“Righteous…blameless” – they weren’t sinless, but were faithful and sincere in keeping God’s commandments. Nobody is sinless (Rom 3:23), but can be blameless, which Paul explains in Rom 7:15-25 and 8:1. Also see Ps 103.
7 And they had no child, because that Elisabeth was barren, and they both were now well stricken in years.
8 And it came to pass, that while he executed the priest’s office before God in the order of his course,
9 According to the custom of the priest’s office, his lot was to burn incense when he went into the temple of the Lord.
It was one of the priest’s duties to keep the incense burning on the altar in front of the most Holy Place. He supplied it with fresh incense before the morning sacrifice and again after the evening sacrifices (Ex 30:6-8).
10 And the whole multitude of the people was praying without at the time of incense.
11 And there appeared unto him an angel of the Lord standing on the right side of the altar of incense.
12 And when Zacharias saw him, he was troubled, and fear fell upon him.
13 But the angel said unto him, Fear not, Zacharias: for thy prayer is heard; and thy wife Elisabeth shall bear thee a son, and thou shalt call his name John.
14 And thou shalt have joy and gladness; and many shall rejoice at his birth.
15 For he shall be great in the sight of the Lord, and shall drink neither wine nor strong drink; and he shall be filled with the Holy Ghost, even from his mother’s womb.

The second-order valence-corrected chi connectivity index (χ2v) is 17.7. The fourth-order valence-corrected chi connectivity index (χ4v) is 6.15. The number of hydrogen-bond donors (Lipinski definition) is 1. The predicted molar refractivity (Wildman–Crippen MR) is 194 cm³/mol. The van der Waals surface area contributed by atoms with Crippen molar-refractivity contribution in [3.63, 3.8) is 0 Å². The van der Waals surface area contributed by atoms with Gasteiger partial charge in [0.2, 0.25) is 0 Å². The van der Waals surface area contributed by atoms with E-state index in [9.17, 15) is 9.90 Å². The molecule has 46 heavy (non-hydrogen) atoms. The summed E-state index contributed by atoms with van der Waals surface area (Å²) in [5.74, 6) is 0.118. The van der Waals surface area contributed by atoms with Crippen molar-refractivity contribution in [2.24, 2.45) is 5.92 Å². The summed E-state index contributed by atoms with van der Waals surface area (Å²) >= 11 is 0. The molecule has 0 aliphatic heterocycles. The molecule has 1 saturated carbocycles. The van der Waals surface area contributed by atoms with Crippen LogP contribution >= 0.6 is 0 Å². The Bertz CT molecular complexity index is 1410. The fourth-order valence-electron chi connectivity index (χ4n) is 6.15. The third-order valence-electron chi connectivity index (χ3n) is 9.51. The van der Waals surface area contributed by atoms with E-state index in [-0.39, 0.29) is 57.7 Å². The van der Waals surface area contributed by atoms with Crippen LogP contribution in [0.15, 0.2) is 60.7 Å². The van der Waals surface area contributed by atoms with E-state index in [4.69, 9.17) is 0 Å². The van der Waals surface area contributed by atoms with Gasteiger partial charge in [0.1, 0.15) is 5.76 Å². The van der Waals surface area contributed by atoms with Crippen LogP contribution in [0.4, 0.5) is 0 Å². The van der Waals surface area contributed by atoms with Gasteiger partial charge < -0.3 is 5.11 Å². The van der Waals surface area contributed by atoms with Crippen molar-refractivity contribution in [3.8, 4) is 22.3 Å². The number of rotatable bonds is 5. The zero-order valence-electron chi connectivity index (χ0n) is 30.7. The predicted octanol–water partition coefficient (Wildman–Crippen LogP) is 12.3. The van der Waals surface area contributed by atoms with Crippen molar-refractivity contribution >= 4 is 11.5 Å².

16 And many of the children of Israel shall he turn to the Lord their God.
17 And he shall go before him in the spirit and power of Elias, to turn the hearts of the fathers to the children, and the disobedient to the wisdom of the just; to make ready a people prepared for the Lord.
“Elias” – John the Baptists was not Elijah returning in the flesh (Jn 1:21), but he functioned like that Old Testament preacher of repentance and was therefore a contingent fulfillment of Mal 4:5-6 (see Matt 1:14, 17:10-13).
18 And Zacharias said unto the angel, whereby shall I know this? For I am an old man, and my wife well stricken in years.
19 And the angel answering said unto him, I am Gabriel that stand in the presence of God; and am sent to speak unto thee and to shew thee these glad tidings.
“Gabriel” – the name can mean “God is my hero” or “mighty man of God.” Only two angles are identified by name in scripture: Gabriel (Dan 8:16, 9:21) and Michael (Dan 10:13, 21; Jude 9; Rev 12:7).
20 And, behold, thou shalt be dumb, and not able to speak, until the day that these things shall be performed, because thou believest not my words, which shall be fulfilled in their season.
21 And the people waited for Zacharias, and marveled that he tarried so long in the temple.